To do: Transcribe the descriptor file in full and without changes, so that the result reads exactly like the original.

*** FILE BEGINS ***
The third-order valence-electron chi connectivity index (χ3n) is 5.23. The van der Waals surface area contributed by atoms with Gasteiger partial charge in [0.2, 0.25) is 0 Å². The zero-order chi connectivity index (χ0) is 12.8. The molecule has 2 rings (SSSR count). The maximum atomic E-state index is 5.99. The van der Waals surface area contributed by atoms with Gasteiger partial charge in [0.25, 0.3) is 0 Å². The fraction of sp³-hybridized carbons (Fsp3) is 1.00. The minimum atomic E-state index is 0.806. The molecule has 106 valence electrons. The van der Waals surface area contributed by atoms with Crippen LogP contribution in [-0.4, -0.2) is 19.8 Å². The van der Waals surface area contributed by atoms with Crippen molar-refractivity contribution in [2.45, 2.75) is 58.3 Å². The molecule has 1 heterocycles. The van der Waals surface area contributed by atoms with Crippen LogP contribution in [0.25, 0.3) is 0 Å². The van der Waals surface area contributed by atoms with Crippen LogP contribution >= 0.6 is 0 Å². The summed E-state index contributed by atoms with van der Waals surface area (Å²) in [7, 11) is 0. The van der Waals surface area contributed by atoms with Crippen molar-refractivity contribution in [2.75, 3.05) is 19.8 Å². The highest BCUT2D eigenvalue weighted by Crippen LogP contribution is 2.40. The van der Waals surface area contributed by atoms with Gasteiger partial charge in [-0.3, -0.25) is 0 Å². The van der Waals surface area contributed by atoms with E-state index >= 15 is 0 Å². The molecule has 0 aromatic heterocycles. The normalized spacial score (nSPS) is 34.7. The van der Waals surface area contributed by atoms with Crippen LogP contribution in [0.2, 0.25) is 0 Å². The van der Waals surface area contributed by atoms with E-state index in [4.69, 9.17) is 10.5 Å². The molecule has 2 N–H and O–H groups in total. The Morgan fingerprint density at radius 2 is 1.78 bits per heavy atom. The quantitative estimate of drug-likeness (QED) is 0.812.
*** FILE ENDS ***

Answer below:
The third-order valence-electron chi connectivity index (χ3n) is 5.23. The van der Waals surface area contributed by atoms with Gasteiger partial charge in [0.2, 0.25) is 0 Å². The zero-order chi connectivity index (χ0) is 12.8. The molecule has 2 rings (SSSR count). The maximum atomic E-state index is 5.99. The van der Waals surface area contributed by atoms with Gasteiger partial charge in [0.25, 0.3) is 0 Å². The fraction of sp³-hybridized carbons (Fsp3) is 1.00. The minimum atomic E-state index is 0.806. The molecule has 106 valence electrons. The van der Waals surface area contributed by atoms with Crippen LogP contribution in [-0.4, -0.2) is 19.8 Å². The van der Waals surface area contributed by atoms with Crippen molar-refractivity contribution in [2.45, 2.75) is 58.3 Å². The molecule has 1 heterocycles. The van der Waals surface area contributed by atoms with Crippen LogP contribution in [0.25, 0.3) is 0 Å². The van der Waals surface area contributed by atoms with Crippen LogP contribution >= 0.6 is 0 Å². The summed E-state index contributed by atoms with van der Waals surface area (Å²) in [7, 11) is 0. The van der Waals surface area contributed by atoms with Crippen molar-refractivity contribution in [2.75, 3.05) is 19.8 Å². The highest BCUT2D eigenvalue weighted by Crippen LogP contribution is 2.40. The van der Waals surface area contributed by atoms with Gasteiger partial charge in [-0.3, -0.25) is 0 Å². The van der Waals surface area contributed by atoms with E-state index >= 15 is 0 Å². The molecule has 0 aromatic heterocycles. The normalized spacial score (nSPS) is 34.7. The van der Waals surface area contributed by atoms with Crippen LogP contribution in [0.2, 0.25) is 0 Å². The van der Waals surface area contributed by atoms with E-state index in [4.69, 9.17) is 10.5 Å². The molecule has 2 N–H and O–H groups in total. The Morgan fingerprint density at radius 2 is 1.78 bits per heavy atom. The quantitative estimate of drug-likeness (QED) is 0.812.